Attila Csörgő | Berlin 2013



September 21, 2013 – October 26, 2013

Shapes in Transition features installations, drawings and photographs from the Clock-work series, and the work Squaring the Circle, the first version of which piece was presented in dOCUMENTA (13).

Combining the media of photography, sculpture, and drawing, the works of Hungarian-born artist Attila Csörgő offer viewers an intelligent and playful introduction to questions of science and technology. The results are often unexpected, amusing, or even poetic. In long-term experiments the artist explores branches of science such as kinetics, optics, or geometry to examine questions of perception; and on this basis he develops his theories about the construction of reality.

Recent kinetic constructions of the experimental Clock-work series, Clock-work from 2011 and Clockwork (Made in Poland) from 2012, continue his examination of light and motion combined. At the interface of visual arts and science, his work on phenomena of perception finds its focus in the lemniscate, the figure eight lying on its side. Both mathematical symbol and poetic shape, the lemniscate is a symbol of infinity shaped like a horizontal 8. What Csörgő has built is a ‘time machine’ which can be read as a sculpture or a three dimensional drawing, a moving picture or simply a scientific experiment.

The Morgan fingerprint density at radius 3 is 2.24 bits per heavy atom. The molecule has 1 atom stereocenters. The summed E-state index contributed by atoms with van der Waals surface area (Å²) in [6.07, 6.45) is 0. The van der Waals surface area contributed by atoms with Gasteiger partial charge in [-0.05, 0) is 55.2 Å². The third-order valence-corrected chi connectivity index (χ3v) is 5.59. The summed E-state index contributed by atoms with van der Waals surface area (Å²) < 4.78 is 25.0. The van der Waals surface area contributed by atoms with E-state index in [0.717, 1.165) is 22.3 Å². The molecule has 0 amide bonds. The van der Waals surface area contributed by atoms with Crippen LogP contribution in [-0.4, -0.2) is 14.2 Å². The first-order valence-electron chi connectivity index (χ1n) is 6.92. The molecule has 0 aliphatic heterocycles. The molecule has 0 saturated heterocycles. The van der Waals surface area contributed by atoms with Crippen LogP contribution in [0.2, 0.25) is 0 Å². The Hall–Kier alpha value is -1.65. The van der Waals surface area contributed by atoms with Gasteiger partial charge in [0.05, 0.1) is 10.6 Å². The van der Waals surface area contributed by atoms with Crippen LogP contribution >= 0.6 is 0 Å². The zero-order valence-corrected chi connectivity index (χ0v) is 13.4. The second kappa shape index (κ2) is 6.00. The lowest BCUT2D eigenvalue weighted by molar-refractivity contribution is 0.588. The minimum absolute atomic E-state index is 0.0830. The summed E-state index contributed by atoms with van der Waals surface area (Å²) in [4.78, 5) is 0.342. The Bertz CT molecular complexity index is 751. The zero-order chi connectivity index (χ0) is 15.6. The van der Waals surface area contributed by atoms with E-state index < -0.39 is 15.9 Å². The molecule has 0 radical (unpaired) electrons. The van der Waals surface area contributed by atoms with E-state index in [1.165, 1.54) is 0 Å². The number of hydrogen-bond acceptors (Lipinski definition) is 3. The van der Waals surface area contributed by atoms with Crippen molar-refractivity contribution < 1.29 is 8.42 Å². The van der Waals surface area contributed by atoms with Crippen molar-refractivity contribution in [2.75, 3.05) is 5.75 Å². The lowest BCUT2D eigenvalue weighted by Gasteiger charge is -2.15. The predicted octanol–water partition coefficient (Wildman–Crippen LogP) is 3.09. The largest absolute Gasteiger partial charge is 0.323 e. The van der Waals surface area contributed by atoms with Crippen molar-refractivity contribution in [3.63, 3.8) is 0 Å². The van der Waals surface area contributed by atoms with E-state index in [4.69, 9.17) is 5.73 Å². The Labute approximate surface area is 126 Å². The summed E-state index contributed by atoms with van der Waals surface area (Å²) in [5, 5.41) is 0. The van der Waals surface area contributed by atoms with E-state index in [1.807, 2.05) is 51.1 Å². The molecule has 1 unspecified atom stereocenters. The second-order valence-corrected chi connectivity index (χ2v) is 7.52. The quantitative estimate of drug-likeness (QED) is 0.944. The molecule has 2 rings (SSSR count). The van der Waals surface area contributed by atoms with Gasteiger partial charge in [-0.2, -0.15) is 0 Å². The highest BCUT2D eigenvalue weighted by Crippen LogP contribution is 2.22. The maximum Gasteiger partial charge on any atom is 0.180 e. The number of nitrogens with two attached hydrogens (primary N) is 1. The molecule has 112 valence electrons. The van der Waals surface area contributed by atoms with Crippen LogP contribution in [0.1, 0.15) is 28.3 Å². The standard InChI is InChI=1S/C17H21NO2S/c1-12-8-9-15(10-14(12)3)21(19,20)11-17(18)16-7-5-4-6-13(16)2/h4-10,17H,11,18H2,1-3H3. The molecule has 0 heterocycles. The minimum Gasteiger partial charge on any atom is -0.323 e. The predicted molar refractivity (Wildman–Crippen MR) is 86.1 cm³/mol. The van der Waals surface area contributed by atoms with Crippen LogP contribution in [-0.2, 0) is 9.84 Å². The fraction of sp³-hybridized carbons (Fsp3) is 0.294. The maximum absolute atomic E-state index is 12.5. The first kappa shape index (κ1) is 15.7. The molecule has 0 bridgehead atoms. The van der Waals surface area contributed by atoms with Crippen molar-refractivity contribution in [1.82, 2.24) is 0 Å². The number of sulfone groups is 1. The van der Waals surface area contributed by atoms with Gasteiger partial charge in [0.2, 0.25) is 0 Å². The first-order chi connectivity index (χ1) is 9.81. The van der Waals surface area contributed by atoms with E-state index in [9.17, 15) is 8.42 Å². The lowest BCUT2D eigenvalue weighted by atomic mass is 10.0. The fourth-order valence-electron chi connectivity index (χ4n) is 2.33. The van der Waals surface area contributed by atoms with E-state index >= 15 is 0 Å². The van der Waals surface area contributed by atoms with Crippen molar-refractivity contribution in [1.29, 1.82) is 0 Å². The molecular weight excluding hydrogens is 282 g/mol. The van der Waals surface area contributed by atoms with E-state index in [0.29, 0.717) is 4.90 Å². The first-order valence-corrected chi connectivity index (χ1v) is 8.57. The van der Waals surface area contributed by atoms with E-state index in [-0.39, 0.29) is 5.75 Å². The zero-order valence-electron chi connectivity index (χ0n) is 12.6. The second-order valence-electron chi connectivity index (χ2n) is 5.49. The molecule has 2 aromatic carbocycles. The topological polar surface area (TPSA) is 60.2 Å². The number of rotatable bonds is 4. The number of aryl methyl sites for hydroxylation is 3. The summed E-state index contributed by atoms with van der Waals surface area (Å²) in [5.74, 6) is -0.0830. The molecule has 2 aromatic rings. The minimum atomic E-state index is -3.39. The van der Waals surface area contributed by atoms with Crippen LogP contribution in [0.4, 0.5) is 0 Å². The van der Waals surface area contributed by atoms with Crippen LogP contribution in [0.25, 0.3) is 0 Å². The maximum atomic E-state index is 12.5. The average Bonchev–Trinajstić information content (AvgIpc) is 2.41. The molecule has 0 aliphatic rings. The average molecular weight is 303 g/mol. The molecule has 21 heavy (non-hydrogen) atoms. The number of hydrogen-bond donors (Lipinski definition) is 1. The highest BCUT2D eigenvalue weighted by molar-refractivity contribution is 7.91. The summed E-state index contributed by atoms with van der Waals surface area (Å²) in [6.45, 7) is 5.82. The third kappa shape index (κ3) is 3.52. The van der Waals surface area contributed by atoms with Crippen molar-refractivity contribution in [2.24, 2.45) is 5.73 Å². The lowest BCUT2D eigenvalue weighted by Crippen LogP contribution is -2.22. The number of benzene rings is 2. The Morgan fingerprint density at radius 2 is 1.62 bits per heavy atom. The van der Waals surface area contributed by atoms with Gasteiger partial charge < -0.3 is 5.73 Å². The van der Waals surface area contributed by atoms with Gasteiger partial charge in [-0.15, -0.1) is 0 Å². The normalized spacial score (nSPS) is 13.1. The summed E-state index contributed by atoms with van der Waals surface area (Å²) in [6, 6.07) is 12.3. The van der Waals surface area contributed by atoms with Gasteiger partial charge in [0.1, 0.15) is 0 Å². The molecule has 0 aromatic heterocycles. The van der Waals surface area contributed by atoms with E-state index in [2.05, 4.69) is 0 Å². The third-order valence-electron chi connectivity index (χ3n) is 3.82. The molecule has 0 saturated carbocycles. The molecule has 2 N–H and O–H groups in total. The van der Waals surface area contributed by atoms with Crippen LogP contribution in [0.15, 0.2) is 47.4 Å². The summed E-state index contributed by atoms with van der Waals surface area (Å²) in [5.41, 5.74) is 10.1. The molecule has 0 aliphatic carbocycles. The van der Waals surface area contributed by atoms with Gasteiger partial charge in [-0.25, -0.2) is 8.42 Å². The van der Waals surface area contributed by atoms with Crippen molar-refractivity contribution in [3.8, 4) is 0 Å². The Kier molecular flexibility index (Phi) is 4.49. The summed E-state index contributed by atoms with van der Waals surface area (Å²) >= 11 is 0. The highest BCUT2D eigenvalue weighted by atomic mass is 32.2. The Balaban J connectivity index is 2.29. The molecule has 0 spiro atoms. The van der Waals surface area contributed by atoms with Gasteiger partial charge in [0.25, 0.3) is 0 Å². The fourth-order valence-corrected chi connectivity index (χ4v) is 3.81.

‘Squaring the circle’ was originally one of the famous unsolvable mathematical tasks coming from the ancient Greek world. It fascinated people during centuries until the final conclusion in the 19th century when mathematicians proved it is unsolvable. Nowadays, metaphorically, we use this phrase for describing a task that is impossible to carry out.

Squaring the Circle belies the age-old problem to be solved by making the impossible possible and turning a circle into a square. This playful yet complex work creates a square from the shadow of a circle with the help of a special mirror.

Attila Csörgő was born in 1965 in Budapest, he lives and works in Warsaw. He has had solo exhibitions at the Kunsthalle Mainz (2012), the Atelier Calder, Sache (2011), the Wiener Secession, Vienna (2011), the Kunsthalle Hamburg, MUDAM Luxembourg and Ludwig Museum Budapest (2009-2011), Domaine de Kerguéhennec, France (2009), and the Museum Folkwang, Essen (2008). Csörgő has participated in the dOCUMENTA (13) (2012), the Biennale of Sydney (2008), the Istanbul Biennial (2003), and the Biennale di Venezia (1999). In 2008, he was granted the Nam June Paik Award, Europeʼs renowned prize for media art.